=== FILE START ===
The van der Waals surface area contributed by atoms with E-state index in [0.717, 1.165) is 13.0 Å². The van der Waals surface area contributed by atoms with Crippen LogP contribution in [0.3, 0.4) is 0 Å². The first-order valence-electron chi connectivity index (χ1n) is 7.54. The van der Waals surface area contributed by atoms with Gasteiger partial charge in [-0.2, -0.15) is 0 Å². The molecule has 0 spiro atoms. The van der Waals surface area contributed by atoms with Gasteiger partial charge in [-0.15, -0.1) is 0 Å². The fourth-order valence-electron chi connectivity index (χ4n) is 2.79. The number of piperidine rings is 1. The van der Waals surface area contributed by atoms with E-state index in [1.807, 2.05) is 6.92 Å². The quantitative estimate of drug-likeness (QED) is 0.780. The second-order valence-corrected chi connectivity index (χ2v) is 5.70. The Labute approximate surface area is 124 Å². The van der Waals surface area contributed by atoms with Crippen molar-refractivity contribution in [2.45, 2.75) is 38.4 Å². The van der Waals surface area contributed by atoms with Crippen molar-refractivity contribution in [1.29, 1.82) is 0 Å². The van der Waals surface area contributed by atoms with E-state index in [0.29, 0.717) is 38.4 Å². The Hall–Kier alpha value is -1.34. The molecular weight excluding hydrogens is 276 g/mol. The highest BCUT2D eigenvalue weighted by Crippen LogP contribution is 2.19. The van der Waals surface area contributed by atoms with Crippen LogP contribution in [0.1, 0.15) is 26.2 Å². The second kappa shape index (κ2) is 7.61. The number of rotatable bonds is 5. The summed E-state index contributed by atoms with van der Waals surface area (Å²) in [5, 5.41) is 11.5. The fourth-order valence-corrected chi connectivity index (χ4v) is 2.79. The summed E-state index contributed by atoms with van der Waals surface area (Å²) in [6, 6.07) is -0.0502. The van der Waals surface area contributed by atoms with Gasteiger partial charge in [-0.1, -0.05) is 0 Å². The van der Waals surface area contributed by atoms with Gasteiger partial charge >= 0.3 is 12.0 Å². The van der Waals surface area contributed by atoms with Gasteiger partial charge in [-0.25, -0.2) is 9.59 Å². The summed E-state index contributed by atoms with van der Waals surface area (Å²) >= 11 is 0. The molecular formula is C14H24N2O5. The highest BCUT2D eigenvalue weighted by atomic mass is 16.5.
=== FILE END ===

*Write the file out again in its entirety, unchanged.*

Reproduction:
The van der Waals surface area contributed by atoms with E-state index in [0.717, 1.165) is 13.0 Å². The van der Waals surface area contributed by atoms with Crippen LogP contribution in [0.3, 0.4) is 0 Å². The first-order valence-electron chi connectivity index (χ1n) is 7.54. The van der Waals surface area contributed by atoms with Gasteiger partial charge in [-0.2, -0.15) is 0 Å². The molecule has 0 spiro atoms. The van der Waals surface area contributed by atoms with Gasteiger partial charge in [-0.15, -0.1) is 0 Å². The fourth-order valence-electron chi connectivity index (χ4n) is 2.79. The number of piperidine rings is 1. The van der Waals surface area contributed by atoms with E-state index in [1.807, 2.05) is 6.92 Å². The quantitative estimate of drug-likeness (QED) is 0.780. The second-order valence-corrected chi connectivity index (χ2v) is 5.70. The Labute approximate surface area is 124 Å². The van der Waals surface area contributed by atoms with Crippen molar-refractivity contribution in [2.45, 2.75) is 38.4 Å². The van der Waals surface area contributed by atoms with Crippen molar-refractivity contribution in [1.29, 1.82) is 0 Å². The van der Waals surface area contributed by atoms with E-state index in [0.29, 0.717) is 38.4 Å². The Hall–Kier alpha value is -1.34. The molecular weight excluding hydrogens is 276 g/mol. The highest BCUT2D eigenvalue weighted by Crippen LogP contribution is 2.19. The van der Waals surface area contributed by atoms with Crippen LogP contribution in [0.1, 0.15) is 26.2 Å². The second kappa shape index (κ2) is 7.61. The number of rotatable bonds is 5. The summed E-state index contributed by atoms with van der Waals surface area (Å²) in [5, 5.41) is 11.5. The fourth-order valence-corrected chi connectivity index (χ4v) is 2.79. The summed E-state index contributed by atoms with van der Waals surface area (Å²) in [6, 6.07) is -0.0502. The van der Waals surface area contributed by atoms with Gasteiger partial charge in [-0.1, -0.05) is 0 Å². The van der Waals surface area contributed by atoms with Gasteiger partial charge >= 0.3 is 12.0 Å². The van der Waals surface area contributed by atoms with Gasteiger partial charge in [-0.25, -0.2) is 9.59 Å². The summed E-state index contributed by atoms with van der Waals surface area (Å²) >= 11 is 0. The molecular formula is C14H24N2O5. The highest BCUT2D eigenvalue weighted by atomic mass is 16.5.